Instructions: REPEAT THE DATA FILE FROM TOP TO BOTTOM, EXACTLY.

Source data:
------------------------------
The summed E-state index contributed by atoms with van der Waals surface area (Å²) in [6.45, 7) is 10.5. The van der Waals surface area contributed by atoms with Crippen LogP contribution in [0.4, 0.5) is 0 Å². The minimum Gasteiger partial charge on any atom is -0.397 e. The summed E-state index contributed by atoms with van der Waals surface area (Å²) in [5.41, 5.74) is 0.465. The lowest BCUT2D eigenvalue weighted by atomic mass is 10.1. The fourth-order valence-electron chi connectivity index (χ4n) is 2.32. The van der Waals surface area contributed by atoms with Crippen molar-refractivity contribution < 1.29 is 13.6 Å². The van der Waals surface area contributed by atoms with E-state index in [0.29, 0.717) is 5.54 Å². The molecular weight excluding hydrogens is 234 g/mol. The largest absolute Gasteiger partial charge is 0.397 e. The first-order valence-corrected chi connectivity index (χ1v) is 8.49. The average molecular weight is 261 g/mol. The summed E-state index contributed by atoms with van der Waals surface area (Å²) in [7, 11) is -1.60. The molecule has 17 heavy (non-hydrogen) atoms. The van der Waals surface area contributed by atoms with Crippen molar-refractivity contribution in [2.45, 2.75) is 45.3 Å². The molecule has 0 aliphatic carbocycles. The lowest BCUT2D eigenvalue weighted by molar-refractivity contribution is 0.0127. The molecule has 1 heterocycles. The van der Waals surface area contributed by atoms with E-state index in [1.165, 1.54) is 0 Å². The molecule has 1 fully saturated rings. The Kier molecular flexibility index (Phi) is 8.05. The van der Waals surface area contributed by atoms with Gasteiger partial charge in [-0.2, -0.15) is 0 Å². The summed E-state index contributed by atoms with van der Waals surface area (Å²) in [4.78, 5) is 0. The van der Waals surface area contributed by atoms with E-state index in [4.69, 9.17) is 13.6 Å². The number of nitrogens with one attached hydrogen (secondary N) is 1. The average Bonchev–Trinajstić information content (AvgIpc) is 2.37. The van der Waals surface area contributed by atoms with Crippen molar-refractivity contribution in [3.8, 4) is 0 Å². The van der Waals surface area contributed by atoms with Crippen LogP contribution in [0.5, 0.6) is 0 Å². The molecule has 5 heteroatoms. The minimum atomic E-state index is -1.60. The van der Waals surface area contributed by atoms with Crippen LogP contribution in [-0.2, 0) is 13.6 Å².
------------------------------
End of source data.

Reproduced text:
The summed E-state index contributed by atoms with van der Waals surface area (Å²) in [6.45, 7) is 10.5. The van der Waals surface area contributed by atoms with Crippen LogP contribution in [0.4, 0.5) is 0 Å². The minimum Gasteiger partial charge on any atom is -0.397 e. The summed E-state index contributed by atoms with van der Waals surface area (Å²) in [5.41, 5.74) is 0.465. The lowest BCUT2D eigenvalue weighted by atomic mass is 10.1. The fourth-order valence-electron chi connectivity index (χ4n) is 2.32. The van der Waals surface area contributed by atoms with Crippen molar-refractivity contribution < 1.29 is 13.6 Å². The van der Waals surface area contributed by atoms with E-state index in [0.29, 0.717) is 5.54 Å². The molecular weight excluding hydrogens is 234 g/mol. The largest absolute Gasteiger partial charge is 0.397 e. The first-order valence-corrected chi connectivity index (χ1v) is 8.49. The average molecular weight is 261 g/mol. The summed E-state index contributed by atoms with van der Waals surface area (Å²) in [7, 11) is -1.60. The molecule has 17 heavy (non-hydrogen) atoms. The van der Waals surface area contributed by atoms with Crippen molar-refractivity contribution in [2.45, 2.75) is 45.3 Å². The molecule has 0 aliphatic carbocycles. The lowest BCUT2D eigenvalue weighted by molar-refractivity contribution is 0.0127. The molecule has 1 heterocycles. The van der Waals surface area contributed by atoms with E-state index in [1.165, 1.54) is 0 Å². The molecule has 1 fully saturated rings. The Kier molecular flexibility index (Phi) is 8.05. The van der Waals surface area contributed by atoms with Gasteiger partial charge in [-0.2, -0.15) is 0 Å². The summed E-state index contributed by atoms with van der Waals surface area (Å²) in [4.78, 5) is 0. The van der Waals surface area contributed by atoms with E-state index in [4.69, 9.17) is 13.6 Å². The number of nitrogens with one attached hydrogen (secondary N) is 1. The average Bonchev–Trinajstić information content (AvgIpc) is 2.37. The van der Waals surface area contributed by atoms with Crippen molar-refractivity contribution in [3.8, 4) is 0 Å². The van der Waals surface area contributed by atoms with Crippen LogP contribution in [0.5, 0.6) is 0 Å². The molecule has 5 heteroatoms. The minimum atomic E-state index is -1.60. The van der Waals surface area contributed by atoms with Crippen LogP contribution in [-0.2, 0) is 13.6 Å².